Where are all the Disney mums?

It is well-known that I am a huge fan of Disney films. It’s the music, and the beauty and the fairytale happy endings. I’m afraid that it’s a shameless escapism for me.

I started thinking recently about the role of motherhood in Disney. And I realised pretty quickly that it’s not a great picture. Let’s have a look at the following princesses and their mother figures: (and pre-warning there are spoilers from ‘Brave’)

Snow White- no biological mother and a stepmother who hates her and tries to have her killed
Cinderella- no biological mother and a stepmother who hates her and forces her to be a servant
Sleeping Beauty- loving parents who are forced to send her away to be brought up by fairies (what could possibly go wrong?)
Jasmin- mother not around (as in it’s never explained but the assumption is that she’s passed away)
Ariel- mother not around
Belle- mother not around
Pocahontas- mother not around
Rapunzel- brought up by an insane old (old, old, old) woman who pretends to be her mother and then systematically demeans and demoralises Rapunzel in the name of friendly teasing. Yeah, fantastic motherhood example.
Mulan- ah ha! Finally, a mother. But one who pushes her daughter to be someone that she isn’t and is very much in the background of the story. Hhmm, not a great example either.
Merida- ok this one’s interesting… the film opens with a loving and playful scene with Merida and her mother Elinor- off to a great start. Though if you look closely there is a foreshadow of conflict to come over Elinor’s disapproval of Merida (the princess) having a bow and arrow. ‘Princesses do not use weapons.’


But then almost immediately the film jumps to Merida’s enforced ‘princess training’ and the discord that has arisen between mother and daughter. Elinor repeats over and over again ‘a princess must be…’, ‘a princess does not…’, ‘a princess should always…’.

Elinor feels bound by historical customs to bring up her daughter to be a good princess and therefore marry a good suitor bringing security to their land. While Merida feels trapped and ignored as she is carried along on other people’s wishes and desires feeling as though there is no regard at all for her own.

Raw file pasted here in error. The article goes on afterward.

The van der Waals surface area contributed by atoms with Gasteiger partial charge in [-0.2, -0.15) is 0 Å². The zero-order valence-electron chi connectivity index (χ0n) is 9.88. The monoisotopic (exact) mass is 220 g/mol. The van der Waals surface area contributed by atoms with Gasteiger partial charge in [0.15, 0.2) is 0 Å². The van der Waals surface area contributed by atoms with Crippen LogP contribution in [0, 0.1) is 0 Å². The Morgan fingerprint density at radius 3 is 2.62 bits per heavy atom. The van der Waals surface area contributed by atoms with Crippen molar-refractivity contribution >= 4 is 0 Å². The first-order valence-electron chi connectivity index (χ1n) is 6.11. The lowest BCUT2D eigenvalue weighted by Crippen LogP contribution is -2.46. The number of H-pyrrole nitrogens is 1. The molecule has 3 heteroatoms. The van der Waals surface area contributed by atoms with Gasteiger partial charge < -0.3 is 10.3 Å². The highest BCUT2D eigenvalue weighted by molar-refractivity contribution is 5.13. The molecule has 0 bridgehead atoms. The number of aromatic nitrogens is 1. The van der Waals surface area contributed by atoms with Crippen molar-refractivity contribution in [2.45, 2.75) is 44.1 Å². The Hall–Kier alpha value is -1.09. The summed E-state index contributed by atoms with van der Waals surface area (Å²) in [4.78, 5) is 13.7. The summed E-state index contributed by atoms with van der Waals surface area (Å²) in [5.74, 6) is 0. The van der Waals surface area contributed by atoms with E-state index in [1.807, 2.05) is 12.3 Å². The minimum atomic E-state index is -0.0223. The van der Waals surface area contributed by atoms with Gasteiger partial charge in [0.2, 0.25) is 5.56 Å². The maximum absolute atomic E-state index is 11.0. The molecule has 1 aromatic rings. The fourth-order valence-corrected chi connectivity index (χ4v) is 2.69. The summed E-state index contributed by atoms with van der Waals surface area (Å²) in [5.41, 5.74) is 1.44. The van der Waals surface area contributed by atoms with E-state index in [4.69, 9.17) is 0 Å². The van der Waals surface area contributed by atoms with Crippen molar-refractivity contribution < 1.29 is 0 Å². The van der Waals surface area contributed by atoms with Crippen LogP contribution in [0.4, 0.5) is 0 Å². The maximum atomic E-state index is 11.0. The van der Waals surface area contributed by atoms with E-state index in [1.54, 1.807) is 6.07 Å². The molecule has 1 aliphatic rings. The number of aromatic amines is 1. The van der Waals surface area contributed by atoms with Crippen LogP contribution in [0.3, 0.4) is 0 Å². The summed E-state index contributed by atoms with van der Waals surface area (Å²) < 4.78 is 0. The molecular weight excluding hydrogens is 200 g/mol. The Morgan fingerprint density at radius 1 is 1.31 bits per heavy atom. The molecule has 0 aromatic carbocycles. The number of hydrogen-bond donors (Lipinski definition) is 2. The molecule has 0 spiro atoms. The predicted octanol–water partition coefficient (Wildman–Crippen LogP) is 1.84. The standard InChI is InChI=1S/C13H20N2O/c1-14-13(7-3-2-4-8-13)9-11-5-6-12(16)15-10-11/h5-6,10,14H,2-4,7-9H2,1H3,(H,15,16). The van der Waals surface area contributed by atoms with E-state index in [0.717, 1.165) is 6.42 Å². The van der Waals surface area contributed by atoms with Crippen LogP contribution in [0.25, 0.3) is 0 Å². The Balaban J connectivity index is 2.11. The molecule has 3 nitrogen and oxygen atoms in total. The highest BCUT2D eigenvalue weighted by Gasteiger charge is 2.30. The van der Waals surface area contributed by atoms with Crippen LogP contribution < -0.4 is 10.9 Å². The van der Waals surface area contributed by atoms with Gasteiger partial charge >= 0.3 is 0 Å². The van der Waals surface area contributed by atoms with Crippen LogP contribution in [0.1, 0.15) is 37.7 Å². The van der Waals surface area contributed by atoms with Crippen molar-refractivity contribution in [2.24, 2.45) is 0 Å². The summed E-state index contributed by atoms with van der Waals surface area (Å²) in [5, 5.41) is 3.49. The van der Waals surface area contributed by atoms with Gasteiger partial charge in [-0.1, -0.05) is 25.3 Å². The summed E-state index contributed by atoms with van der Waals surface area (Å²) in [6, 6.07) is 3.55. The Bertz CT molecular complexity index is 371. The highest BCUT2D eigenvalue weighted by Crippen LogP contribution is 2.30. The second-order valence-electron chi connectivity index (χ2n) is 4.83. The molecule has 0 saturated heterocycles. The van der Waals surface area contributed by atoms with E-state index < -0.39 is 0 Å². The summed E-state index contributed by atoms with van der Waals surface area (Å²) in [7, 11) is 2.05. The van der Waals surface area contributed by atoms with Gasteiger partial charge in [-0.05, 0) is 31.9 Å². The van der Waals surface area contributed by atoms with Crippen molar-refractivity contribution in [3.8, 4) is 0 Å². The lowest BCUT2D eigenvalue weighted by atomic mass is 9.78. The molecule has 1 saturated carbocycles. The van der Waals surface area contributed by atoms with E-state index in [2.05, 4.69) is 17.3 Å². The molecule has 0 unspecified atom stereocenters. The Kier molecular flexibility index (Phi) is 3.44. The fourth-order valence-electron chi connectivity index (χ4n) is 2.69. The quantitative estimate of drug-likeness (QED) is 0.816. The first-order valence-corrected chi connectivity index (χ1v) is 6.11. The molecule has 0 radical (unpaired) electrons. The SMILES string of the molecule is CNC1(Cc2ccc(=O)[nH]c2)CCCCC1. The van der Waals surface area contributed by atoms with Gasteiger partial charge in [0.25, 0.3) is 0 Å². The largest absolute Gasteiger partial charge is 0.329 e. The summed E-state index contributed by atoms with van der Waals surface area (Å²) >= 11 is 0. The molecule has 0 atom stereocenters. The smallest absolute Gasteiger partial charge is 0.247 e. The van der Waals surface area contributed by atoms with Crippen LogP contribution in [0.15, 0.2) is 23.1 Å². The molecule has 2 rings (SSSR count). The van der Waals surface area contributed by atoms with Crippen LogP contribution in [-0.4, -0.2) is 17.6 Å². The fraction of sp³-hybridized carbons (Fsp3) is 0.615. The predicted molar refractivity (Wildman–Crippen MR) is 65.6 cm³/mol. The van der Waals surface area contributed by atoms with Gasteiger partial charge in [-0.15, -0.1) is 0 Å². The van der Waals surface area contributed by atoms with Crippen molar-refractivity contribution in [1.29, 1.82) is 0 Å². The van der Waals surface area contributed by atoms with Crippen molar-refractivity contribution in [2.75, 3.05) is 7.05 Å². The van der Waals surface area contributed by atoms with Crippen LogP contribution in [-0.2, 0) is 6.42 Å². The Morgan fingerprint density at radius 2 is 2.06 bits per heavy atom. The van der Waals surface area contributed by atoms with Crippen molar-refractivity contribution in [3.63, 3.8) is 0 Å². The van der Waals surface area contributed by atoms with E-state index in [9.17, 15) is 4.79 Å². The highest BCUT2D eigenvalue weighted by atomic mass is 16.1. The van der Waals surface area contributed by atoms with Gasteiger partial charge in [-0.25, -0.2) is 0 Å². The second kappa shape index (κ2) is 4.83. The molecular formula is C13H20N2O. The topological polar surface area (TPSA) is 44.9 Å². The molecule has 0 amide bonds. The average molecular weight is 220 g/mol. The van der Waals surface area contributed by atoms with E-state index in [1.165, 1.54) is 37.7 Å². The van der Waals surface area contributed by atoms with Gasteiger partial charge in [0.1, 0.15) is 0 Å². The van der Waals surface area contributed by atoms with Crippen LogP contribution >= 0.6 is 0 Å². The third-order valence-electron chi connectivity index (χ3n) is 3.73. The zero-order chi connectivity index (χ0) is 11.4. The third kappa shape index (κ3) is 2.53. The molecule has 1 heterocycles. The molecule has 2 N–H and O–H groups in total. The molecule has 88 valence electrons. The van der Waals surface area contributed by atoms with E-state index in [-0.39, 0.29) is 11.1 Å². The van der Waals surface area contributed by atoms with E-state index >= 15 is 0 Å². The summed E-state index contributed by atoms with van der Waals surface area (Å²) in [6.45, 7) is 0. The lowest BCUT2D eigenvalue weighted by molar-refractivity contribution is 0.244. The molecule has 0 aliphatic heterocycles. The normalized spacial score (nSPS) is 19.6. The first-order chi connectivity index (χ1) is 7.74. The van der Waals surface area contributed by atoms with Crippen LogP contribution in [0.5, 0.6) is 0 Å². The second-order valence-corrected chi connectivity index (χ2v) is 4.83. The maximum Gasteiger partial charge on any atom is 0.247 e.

My favourite scene in the film is at the archery competition when a hooded competitor pulls back the cloak, revealing Merida’s enviably vivid and free flowing hair as she states that she will be shooting for her own hand. There is a lovely thread running through the story of young people wanting to be free to make their own choices away from their parents’ decisions for them.

But the main story running throughout this film is the mending of the relationship between Merida and her mother. “Mend the bond torn by pride” recites the crazy old witch. Perhaps this isn’t such a bad example of some aspects of motherhood after all as both sides learn to see things from each other’s point of view.

I am finding myself in a really interesting position at the moment as I am encountering all those times where I just know that some things must be so because they are best for my little girl. Even if she hates it. Nappy changes for example are becoming more and more of a struggle. Likewise with wearing clothes appropriate for the weather- while she is a big, big fan of her grandma’s knitted woolly hats, there is absolutely nothing I can do to keep a sun hat on her head!

I am also looking back through my own story where I can see time and time again that my mum (and my dad- it’s just that the focus of this writing is mums) didn’t try to force me to do what she thought was best for me. I have been given the freedom to learn to make my own way and my own decisions both good and bad. And my mum has always been there for me to celebrate or commiserate without ever a hint of ‘I told you so’.

It takes being changed into an actual bear for Elinor to realise how important it is to let her daughter be who she is and not a mini-Elinor. And it is also clear that Merida comes to see how selfish she has been in ignoring her mother’s knowledge, wisdom and priorities.

Merida and Elinor

So after all these long and rambly thoughts I have come to the conclusion that Disney has had a really poor show of mums. But that maybe Brave is quite redemptive in this aspect because it shows (perhaps unusually for Disney) something of real life mum and daughter struggles and loves. I highly recommend the film, it hits my top 3 all time favourite Disneys.



*The Pixar Times published this article in 2012 on much the same subject as this.


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